Incoterms In a Nutshell: A Quick Guide on Rules and Indirect Tax

June 3, 2024
Incoterms In a Nutshell: A Quick Guide on Rules and Indirect Tax

Incoterms, or international commercial terms, are often described as a set of definitions and rules covering the most common transactions and scenarios in international sales. They cover commercial situations such as arrangements for delivery of goods and similar. The International Chamber of Commerce (ICC) is responsible for putting together and updating the trade Incoterms.

Among the eleven existing incoterms, Incoterms 2020, are rules on delivery destinations, transport arrangements, insurance and customs procedures handling, and import VAT-related matters. These rules do not specify sanctions, tariffs, prohibitions, intellectual property rights or VAT regimes – these areas should be covered in commercial agreements separately. Normally, Incoterms are written on quotations, purchase orders, order acknowledgements, and commercial and tax invoices. Please find the list of Incoterms at the end of this article.

There are two Incoterms that may signal a required VAT registration. They are called the DPP – Delivered Duty Paid and EX-W – Ex Works. Under DDP, the seller acts as the importer and must submit VAT details so that the sale can be made and reverse charge VAT can be applied. Under DDP, the seller also undergoes customs procedures, such as classification and valuation of goods, declaring goods, paying duties and finding a customs agent if needed.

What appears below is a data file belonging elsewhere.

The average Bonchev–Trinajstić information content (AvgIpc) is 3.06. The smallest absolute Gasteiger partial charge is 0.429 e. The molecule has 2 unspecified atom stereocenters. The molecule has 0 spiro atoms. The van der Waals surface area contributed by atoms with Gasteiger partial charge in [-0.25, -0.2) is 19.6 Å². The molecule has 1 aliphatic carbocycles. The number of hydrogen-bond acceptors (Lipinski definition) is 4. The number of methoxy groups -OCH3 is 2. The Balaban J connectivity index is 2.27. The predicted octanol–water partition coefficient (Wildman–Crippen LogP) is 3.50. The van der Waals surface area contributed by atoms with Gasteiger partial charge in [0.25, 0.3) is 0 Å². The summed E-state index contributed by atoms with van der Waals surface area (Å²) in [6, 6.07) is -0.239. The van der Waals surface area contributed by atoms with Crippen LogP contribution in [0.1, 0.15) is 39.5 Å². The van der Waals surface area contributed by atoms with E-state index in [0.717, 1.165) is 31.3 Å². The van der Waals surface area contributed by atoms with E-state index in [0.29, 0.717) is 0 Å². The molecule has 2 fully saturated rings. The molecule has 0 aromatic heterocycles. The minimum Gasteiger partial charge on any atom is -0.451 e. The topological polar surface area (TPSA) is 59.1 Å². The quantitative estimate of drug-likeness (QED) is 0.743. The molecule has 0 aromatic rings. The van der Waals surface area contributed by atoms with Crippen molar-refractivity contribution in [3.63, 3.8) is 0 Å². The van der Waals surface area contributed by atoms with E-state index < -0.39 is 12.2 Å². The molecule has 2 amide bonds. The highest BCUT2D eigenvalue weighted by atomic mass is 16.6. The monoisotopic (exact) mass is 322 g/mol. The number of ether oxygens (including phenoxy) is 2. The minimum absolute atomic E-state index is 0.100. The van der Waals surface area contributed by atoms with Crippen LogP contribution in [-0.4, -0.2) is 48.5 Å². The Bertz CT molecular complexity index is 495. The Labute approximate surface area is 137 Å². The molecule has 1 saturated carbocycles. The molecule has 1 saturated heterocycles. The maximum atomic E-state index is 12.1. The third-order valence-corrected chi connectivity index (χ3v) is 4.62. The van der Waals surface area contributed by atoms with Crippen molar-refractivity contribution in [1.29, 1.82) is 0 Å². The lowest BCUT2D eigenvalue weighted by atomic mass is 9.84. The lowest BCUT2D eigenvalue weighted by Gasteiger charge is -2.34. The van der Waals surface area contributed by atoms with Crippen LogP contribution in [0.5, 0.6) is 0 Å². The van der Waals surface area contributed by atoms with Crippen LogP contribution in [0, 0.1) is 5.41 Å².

Types of Incoterms:

- Ex Works (EXW): the buyer takes goods from the seller’s facilities and carries all costs and risks of bringing the goods to the required destination.

- Free Carrier (FCA): the seller is responsible for the delivery of goods, but the costs and risks are with the buyer.

- Carrier and Insurance Paid to (CIP): carriage and insurance are paid by the seller, but the risk is passed once the goods reach the first carrier.

- Carriage Paid to (CPT): seller must bring goods to the carrier and cover costs for bringing goods to the final destination.

- Delivered at Place (DAP): the seller brings all risks until the goods are delivered to the buyer at an agreed place.

- Delivered at Place Unloaded (DPU): the seller is responsible for delivering and unloading goods, but the buyer takes all customs duties and taxes.

- Delivered Duty Paid (DDP): seller acts as the importer and takes care of the delivery and customs taxes. Normally, the seller has to be VAT registered in the destination country.

- Free Alongside Ship (FAS): seller places goods alongside the ship at a port, and the risks pass to the buyer from that moment.

- Free on Board (FOB): seller carries costs and risks until the goods are on a vessel at an agreed port. Onward shipment risks a transferred to the buyer.

- Cost and Freight (CFR): the seller pays costs and freight to the overseas port, and the buyer takes risks from there.

- Cost, Insurance, and Freight (CIF): similar to CFR but with added insurance paid by the seller.

Best Regards, Vatabout team